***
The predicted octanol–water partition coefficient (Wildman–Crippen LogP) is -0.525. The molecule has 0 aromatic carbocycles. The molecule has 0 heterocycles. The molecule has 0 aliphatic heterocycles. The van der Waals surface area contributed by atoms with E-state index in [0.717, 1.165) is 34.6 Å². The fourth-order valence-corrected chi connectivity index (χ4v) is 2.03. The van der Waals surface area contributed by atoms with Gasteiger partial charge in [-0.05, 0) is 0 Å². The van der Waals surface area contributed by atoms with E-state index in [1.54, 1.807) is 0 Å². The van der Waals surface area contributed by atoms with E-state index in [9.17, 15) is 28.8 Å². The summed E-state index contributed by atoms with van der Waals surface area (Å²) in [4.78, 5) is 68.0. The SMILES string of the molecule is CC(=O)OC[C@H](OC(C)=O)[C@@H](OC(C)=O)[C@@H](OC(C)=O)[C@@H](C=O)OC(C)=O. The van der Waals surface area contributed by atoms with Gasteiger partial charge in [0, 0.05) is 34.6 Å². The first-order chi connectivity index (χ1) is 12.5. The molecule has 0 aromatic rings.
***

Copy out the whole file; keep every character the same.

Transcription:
The predicted octanol–water partition coefficient (Wildman–Crippen LogP) is -0.525. The molecule has 0 aromatic carbocycles. The molecule has 0 heterocycles. The molecule has 0 aliphatic heterocycles. The van der Waals surface area contributed by atoms with E-state index in [0.717, 1.165) is 34.6 Å². The fourth-order valence-corrected chi connectivity index (χ4v) is 2.03. The van der Waals surface area contributed by atoms with Gasteiger partial charge in [-0.05, 0) is 0 Å². The van der Waals surface area contributed by atoms with E-state index in [1.54, 1.807) is 0 Å². The van der Waals surface area contributed by atoms with E-state index in [9.17, 15) is 28.8 Å². The summed E-state index contributed by atoms with van der Waals surface area (Å²) in [4.78, 5) is 68.0. The SMILES string of the molecule is CC(=O)OC[C@H](OC(C)=O)[C@@H](OC(C)=O)[C@@H](OC(C)=O)[C@@H](C=O)OC(C)=O. The van der Waals surface area contributed by atoms with Gasteiger partial charge in [0, 0.05) is 34.6 Å². The first-order chi connectivity index (χ1) is 12.5. The molecule has 0 aromatic rings.